I receive frequent notes indicating strong musical interests among our classmates. A PAW column noting some of them is in the planning stage and will reference the following link. Mozart lovers: I strongly recommend you click below to hear Bob Kenagy’s granddaughter Margot playing the Allegro from Mozart’s Concerto No. 4 in D Major. The youtube recording stated that Margot was 17 when this was recorded, but Bob tells me she was 16! Peggy Runger has been following Margot’s career in Nashville, where Margot is now a “freshman” at Vanderbilt.
ENCORE NUMBER 1:
Now listen to Margot playing Beethoven’s Sonata No. 5, the “Spring” Sonata
ENCORE NUMBER 2:
Edward “Luke” Packard’s grandson Chris Dahlke is a thirteen year old eighth grader and has been studying the violin for eight years with Shelley Beard Schleigh. He plays with the first violin section of the Delaware County Youth Orchestra and the Delaware Honors Festival Orchestra. He is a member of the Camerata Honors Program at the Music School of Delaware. He studies with many top professionals and has numerous awards to his credit. Here you can here him play a Mendelssohn Concerto.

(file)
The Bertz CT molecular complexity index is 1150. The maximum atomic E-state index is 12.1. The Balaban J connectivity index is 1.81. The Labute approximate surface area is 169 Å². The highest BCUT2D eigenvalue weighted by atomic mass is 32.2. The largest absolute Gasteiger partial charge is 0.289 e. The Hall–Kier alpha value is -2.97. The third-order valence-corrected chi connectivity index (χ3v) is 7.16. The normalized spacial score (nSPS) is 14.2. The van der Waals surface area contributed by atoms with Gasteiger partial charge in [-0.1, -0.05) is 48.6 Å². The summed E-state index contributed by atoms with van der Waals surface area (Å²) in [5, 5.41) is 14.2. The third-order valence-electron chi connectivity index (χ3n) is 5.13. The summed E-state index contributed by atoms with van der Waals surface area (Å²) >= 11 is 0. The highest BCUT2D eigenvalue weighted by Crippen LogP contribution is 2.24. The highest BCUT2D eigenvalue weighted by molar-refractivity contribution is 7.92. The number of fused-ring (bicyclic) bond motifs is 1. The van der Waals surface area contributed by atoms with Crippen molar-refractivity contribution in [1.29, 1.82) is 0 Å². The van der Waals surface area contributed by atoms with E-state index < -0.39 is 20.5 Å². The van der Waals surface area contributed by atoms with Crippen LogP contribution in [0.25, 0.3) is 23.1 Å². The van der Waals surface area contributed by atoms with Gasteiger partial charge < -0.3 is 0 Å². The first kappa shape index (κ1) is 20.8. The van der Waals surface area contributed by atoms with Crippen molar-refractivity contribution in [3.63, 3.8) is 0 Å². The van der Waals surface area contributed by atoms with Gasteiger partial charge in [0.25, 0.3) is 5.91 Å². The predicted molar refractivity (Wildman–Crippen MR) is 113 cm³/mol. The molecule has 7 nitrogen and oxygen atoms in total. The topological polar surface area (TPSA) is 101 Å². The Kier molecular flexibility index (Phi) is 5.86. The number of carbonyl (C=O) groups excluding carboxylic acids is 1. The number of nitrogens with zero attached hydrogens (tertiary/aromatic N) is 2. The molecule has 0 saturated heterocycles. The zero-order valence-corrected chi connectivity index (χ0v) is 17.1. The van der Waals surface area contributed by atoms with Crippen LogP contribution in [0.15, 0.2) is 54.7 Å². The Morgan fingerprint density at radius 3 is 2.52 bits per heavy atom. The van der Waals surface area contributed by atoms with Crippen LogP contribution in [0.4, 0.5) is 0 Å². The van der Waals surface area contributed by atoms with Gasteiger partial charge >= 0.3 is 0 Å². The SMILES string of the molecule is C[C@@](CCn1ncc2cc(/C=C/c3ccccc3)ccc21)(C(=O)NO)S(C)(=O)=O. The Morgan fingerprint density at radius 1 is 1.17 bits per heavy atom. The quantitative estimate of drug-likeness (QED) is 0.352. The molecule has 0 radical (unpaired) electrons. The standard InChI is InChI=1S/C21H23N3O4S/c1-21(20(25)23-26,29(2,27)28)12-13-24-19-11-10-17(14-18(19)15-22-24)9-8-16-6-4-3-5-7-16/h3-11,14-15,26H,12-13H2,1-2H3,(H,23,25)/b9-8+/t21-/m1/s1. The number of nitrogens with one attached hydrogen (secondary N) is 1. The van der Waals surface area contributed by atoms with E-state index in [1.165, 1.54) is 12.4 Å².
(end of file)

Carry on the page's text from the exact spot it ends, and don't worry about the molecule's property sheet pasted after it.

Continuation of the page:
ENCORE NUMBER 3:
Margot is now first violinist in the Vanderbilt orchestra, Here she is with Peggy Runger followoing a recent concert:
ENCORE NUMBER 5:
Just for a change of pace: How many of you remember our 45th, when the Ed Polcer All Stars played at our reunion Friday night? Ed is Class of 1958, so when we didn’t hire him again at our 60th Marcia and I went over to 1958, where he was playing for his own class. At our 45th, his closing number was a rousing “Hindustan”. Here you can again hear Ed playing Hindustan in an Eddie Condon tribute in Switzerland some dozen years ago. Ed is the short cornetist with the white trousers and blue blazer. After Eddie Condon died, Ed bought the Eddie Condon night club in NYC. He is still going strong and has a number of CDs. This version is a “jam session”, i.e. a version with a double or even triple “front line”. Watch especially the give and take between Ed and Tom Baker, the other cornet player, when they have their 32 or whatever bars. Enjoy, and if you want more, contact me and I’ll steer you in the right direction: USE EARPHONES WITH YOUR COMPUTER FOR THE UTMOST ENJOYMENT.